Eating ham is practically a religion here in Madrid, with many tapas bars choosing to devote themselves to various types of jamón iberico. For a taste of authentic tapas without splashing the cash, head down to El Tigre, where every drink is served with a selection of the day’s dishes. This is best visited during the week though – weekends can see crowds rushing in for the prospect of free chorizo and patatas bravas. Meanwhile, Casa Lucio delivers top class Castillian food, serving traditional dishes such as cocido (Madrid-style stew). And fear not if you’re vegetarian – Malasaña’s restaurants offer plenty of delicious alternatives to ham. Check out the extravagant Isla del Tesoro (‘Treasure Island’) for the best meat-free cuisine Madrid has to offer.
Madrid’s nightlife is famously energetic and continues well into the morning, when revellers hungrily grab a breakfast remedy of chocolate and churros. The central district of Sol is a hub of nocturnal activity, with many frequenting lively, no-frills hotspots such as El Sol. Alternatively, stroll around Malasaña’s bars for a more chilled-out experience – the oriental Areia and authentically Spanish El 2 De are both local favourites. And if it’s pure luxury you’re after, take a trip to the Lolita Lounge for extravagant cocktails, or Kapital for a bling-filled dancefloor and R’n’B beats.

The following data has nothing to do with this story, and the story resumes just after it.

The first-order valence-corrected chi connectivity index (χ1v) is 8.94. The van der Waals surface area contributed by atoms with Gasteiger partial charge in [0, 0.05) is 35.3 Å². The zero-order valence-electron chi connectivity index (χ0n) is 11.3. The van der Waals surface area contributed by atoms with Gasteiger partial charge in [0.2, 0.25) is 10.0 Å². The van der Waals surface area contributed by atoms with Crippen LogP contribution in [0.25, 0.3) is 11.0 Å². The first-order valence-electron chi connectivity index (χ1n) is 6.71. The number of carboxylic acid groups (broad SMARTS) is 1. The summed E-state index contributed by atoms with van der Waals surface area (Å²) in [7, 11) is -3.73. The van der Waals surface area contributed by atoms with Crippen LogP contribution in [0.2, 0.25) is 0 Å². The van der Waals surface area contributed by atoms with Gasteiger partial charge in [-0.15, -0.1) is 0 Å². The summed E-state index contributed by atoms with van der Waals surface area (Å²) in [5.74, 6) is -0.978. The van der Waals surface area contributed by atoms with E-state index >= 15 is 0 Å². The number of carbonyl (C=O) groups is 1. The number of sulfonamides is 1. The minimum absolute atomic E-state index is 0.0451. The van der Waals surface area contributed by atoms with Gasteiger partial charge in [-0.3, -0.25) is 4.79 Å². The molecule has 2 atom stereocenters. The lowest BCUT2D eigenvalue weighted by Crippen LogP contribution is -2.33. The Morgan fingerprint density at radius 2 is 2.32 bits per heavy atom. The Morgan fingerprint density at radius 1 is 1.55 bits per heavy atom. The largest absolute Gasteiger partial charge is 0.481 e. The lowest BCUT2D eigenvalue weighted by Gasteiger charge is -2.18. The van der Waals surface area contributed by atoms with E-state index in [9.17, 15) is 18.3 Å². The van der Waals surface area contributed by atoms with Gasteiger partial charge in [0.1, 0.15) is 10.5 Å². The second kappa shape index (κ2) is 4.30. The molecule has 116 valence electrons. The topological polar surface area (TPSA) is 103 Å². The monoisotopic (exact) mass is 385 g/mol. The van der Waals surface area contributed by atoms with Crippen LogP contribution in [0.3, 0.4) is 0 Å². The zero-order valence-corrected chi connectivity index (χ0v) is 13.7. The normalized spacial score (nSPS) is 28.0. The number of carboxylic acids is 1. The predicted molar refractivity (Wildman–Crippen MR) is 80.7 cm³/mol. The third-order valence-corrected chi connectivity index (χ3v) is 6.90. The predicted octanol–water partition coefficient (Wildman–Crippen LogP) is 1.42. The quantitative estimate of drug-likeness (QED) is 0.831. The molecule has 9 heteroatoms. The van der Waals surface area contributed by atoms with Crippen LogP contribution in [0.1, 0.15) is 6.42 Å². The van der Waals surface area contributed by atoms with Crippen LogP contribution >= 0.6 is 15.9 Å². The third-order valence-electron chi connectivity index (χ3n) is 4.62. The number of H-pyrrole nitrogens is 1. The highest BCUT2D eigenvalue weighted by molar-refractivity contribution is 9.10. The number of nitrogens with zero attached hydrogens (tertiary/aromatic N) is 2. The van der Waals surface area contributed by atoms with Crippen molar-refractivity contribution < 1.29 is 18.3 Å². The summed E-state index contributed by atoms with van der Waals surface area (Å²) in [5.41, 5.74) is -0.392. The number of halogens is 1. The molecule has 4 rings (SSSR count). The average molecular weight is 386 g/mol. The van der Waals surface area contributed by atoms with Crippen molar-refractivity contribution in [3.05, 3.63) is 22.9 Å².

Easyjet and Ryanair fly to Madrid from a number of UK airports and other major cities around Europe, with traditional carriers such as BA, Iberia, Air Europa, Vueling and Spanair also operating routes. A good way to compare prices is on Cheapflights.co.uk. Trenhotel also run overnight trains from Lisbon and Paris; whilst fast, if not cheap, trains will also get you to and from the likes of Barcelona, Valencia and Sevilla within Spain if Madrid is part of a grander tour.
The Time Out website is packed full of ways to enjoy the city, from the most authentic flamenco bars to the best way to spot a local bargain. What Madrid gives travellers a useful area by area guide to the city, while About Madrid has a number of practical tips and links.
Guidebooks-wise, Lonely Planet and Eyewitness guides give a great picture of the city, while Frommer’s Madrid Day by Day has plenty of ideas in a handy, pocket-sized format. Depending on your nationality, a story about a Spanish mercenary out to kill two Englishmen in Madrid may or may not be comfortable reading – however the swashbuckling adventures of Captain Alatriste by Pérez-Reverte is the kind of romp Dumas would be proud to pen. Another hugely enjoyable epic is the Manuscript Found in Saragossa, a bizarre series of stories within stories set in Spain by the eccentric Polish Count Potocki.
For films set in Madrid, look no further than Abre Los Ojos, the original Spanish (and needless to say infinitely better) version of Vanilla Sky. Naturally a fair share of Almodovar‘s movies are also set in the capital.
Soundtrack to the City